N-Acetyl-Carnosine (NAC), like its parent compound, carnosine, occurs naturally throughout the human body. Both compounds are found primarily in the heart, skeletal muscles and the brain. Carnosine was discovered in 1900 in Russia, and it is in Russia that most of the recent research on the N-Acetyl-Carnosine derivative has been carried out. Research with N-acetyl-carnosine, as with carnosine, demonstrates that it is effective not only in preventing cataracts but also in treating them. NAC has been shown to improve vision by reversing the development of the cataract, thus increasing the transmissivity of the lens to light.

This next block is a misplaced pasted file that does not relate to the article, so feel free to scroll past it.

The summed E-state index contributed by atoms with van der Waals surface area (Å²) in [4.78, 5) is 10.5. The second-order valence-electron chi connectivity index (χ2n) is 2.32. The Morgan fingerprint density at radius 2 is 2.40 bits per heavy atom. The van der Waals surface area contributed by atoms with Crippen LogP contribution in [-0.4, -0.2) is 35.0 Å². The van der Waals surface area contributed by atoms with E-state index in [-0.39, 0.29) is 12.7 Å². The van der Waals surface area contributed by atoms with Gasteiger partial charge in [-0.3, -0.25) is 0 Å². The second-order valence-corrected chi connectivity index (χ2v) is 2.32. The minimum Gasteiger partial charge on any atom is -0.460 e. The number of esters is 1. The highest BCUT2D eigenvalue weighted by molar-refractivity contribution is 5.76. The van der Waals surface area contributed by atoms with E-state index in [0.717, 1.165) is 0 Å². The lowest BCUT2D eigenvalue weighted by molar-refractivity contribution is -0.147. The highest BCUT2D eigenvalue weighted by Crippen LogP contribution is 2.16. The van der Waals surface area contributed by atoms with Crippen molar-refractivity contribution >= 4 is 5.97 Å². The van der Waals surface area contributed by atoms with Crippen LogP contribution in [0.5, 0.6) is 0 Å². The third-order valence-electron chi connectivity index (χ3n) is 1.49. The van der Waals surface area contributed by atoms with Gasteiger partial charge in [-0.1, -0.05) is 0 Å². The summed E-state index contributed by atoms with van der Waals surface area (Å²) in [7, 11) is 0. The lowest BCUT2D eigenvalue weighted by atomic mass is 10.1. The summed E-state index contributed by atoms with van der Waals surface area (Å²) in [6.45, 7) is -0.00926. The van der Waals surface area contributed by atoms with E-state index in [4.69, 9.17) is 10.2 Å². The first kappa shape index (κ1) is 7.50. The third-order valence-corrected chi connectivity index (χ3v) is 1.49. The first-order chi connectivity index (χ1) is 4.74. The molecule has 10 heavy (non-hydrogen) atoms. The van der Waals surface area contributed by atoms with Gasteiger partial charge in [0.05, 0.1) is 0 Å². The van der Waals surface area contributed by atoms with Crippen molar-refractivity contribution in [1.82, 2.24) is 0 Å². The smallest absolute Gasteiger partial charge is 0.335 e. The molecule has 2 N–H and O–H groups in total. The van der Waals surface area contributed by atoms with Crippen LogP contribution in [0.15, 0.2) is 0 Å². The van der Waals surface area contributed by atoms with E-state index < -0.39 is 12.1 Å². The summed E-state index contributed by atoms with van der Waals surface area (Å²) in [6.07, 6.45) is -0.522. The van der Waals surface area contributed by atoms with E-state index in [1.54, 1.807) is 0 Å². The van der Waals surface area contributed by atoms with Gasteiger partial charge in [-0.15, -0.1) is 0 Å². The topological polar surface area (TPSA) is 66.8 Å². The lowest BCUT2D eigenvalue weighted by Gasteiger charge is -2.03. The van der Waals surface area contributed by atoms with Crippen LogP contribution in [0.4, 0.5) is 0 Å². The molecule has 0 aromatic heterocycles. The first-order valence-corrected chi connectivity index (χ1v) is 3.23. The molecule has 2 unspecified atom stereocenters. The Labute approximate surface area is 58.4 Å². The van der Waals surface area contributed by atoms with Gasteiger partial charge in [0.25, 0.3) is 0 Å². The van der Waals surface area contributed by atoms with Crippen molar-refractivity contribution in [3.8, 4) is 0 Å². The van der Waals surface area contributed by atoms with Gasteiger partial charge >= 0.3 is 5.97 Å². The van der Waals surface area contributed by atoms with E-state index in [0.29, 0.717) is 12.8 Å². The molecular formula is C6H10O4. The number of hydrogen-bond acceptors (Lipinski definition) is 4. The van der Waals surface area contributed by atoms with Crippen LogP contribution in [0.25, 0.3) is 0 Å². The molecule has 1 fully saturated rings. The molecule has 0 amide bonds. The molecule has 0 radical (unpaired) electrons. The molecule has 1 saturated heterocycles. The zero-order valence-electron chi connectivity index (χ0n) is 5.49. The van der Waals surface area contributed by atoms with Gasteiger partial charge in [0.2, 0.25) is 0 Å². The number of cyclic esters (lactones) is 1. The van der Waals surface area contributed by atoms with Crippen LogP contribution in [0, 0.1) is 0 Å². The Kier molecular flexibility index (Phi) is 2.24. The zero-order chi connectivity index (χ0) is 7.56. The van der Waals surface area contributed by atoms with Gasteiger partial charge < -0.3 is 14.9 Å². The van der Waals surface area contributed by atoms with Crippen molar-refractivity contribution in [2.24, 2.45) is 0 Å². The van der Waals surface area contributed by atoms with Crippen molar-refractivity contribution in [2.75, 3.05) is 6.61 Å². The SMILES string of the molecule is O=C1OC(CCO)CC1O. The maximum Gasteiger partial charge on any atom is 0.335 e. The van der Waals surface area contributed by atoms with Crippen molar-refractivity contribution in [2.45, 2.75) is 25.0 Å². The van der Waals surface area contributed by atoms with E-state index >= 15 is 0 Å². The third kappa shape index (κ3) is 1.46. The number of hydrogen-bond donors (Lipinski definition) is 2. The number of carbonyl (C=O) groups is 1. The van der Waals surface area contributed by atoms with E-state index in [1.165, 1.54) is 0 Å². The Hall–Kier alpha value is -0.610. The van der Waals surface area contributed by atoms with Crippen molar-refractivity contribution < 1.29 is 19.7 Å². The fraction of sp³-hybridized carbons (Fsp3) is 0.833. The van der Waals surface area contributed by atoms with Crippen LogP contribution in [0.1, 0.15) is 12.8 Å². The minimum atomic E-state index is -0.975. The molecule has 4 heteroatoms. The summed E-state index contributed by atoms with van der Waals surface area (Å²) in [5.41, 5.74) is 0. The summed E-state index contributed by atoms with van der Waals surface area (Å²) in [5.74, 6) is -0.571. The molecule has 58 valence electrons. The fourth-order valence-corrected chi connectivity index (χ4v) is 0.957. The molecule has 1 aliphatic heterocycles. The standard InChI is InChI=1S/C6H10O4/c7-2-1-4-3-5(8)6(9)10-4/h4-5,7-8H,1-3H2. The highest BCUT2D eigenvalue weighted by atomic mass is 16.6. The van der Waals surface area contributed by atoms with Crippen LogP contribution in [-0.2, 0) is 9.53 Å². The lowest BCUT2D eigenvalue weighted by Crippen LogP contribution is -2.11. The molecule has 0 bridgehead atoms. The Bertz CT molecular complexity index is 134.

The structural difference between NAC and carnosine is that one hydrogen atom in carnosine replaces an acetyl group (CH3CO-) and this substitution occurs at a nitrogen atom. An important chemical difference between carnosine and N-acetyl-carnosine is that carnosine is relatively insoluble in lipids (fats and fatty compounds), whereas N-Acetyl-Carnosine is relatively soluble in lipids (as well as in water).
This means that N-Acetyl-Carnosine may pass through the lipid membranes of the corneal and lens cells more easily than carnosine, and may thereby gain access more readily to the cells’ interior, which is primarily aqueous. There, the N-Acetyl-Carnosine is gradually broken down to carnosine which then exerts its beneficial effects.